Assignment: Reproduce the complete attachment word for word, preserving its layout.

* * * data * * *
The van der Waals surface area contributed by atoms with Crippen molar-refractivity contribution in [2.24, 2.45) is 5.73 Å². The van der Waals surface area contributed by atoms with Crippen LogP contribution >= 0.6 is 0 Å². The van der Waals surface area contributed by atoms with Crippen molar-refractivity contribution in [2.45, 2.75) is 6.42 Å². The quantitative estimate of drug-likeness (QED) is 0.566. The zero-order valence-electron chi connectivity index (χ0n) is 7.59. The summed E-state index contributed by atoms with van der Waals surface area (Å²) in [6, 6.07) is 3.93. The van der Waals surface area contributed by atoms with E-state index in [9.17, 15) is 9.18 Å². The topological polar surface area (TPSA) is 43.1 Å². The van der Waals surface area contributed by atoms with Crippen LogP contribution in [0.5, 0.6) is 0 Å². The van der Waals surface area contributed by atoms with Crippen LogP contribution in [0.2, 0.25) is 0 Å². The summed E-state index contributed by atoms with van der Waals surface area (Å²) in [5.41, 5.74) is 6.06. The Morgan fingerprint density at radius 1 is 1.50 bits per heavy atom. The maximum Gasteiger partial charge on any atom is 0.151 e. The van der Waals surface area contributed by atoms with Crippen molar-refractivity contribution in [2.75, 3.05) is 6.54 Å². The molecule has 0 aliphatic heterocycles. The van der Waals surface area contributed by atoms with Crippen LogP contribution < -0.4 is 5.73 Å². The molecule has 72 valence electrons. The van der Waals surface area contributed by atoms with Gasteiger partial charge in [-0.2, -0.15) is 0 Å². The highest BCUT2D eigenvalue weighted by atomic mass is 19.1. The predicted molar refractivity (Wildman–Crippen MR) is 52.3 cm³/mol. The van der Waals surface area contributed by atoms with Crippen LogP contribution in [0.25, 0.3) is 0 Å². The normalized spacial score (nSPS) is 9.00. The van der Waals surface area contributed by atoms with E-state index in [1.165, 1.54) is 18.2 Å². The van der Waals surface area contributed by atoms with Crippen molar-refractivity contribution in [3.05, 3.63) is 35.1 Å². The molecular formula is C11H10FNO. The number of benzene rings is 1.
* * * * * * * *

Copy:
The van der Waals surface area contributed by atoms with Crippen molar-refractivity contribution in [2.24, 2.45) is 5.73 Å². The van der Waals surface area contributed by atoms with Crippen LogP contribution >= 0.6 is 0 Å². The van der Waals surface area contributed by atoms with Crippen molar-refractivity contribution in [2.45, 2.75) is 6.42 Å². The quantitative estimate of drug-likeness (QED) is 0.566. The zero-order valence-electron chi connectivity index (χ0n) is 7.59. The summed E-state index contributed by atoms with van der Waals surface area (Å²) in [6, 6.07) is 3.93. The van der Waals surface area contributed by atoms with E-state index in [9.17, 15) is 9.18 Å². The topological polar surface area (TPSA) is 43.1 Å². The van der Waals surface area contributed by atoms with Crippen LogP contribution in [0.5, 0.6) is 0 Å². The van der Waals surface area contributed by atoms with Crippen LogP contribution in [0.2, 0.25) is 0 Å². The summed E-state index contributed by atoms with van der Waals surface area (Å²) in [5.41, 5.74) is 6.06. The Morgan fingerprint density at radius 1 is 1.50 bits per heavy atom. The maximum Gasteiger partial charge on any atom is 0.151 e. The van der Waals surface area contributed by atoms with Crippen molar-refractivity contribution in [2.75, 3.05) is 6.54 Å². The molecule has 0 aliphatic heterocycles. The van der Waals surface area contributed by atoms with Crippen LogP contribution < -0.4 is 5.73 Å². The molecule has 72 valence electrons. The van der Waals surface area contributed by atoms with Gasteiger partial charge in [-0.2, -0.15) is 0 Å². The highest BCUT2D eigenvalue weighted by atomic mass is 19.1. The predicted molar refractivity (Wildman–Crippen MR) is 52.3 cm³/mol. The van der Waals surface area contributed by atoms with Crippen LogP contribution in [0.25, 0.3) is 0 Å². The normalized spacial score (nSPS) is 9.00. The van der Waals surface area contributed by atoms with E-state index in [1.165, 1.54) is 18.2 Å². The van der Waals surface area contributed by atoms with Crippen molar-refractivity contribution in [3.05, 3.63) is 35.1 Å². The molecular formula is C11H10FNO. The number of benzene rings is 1.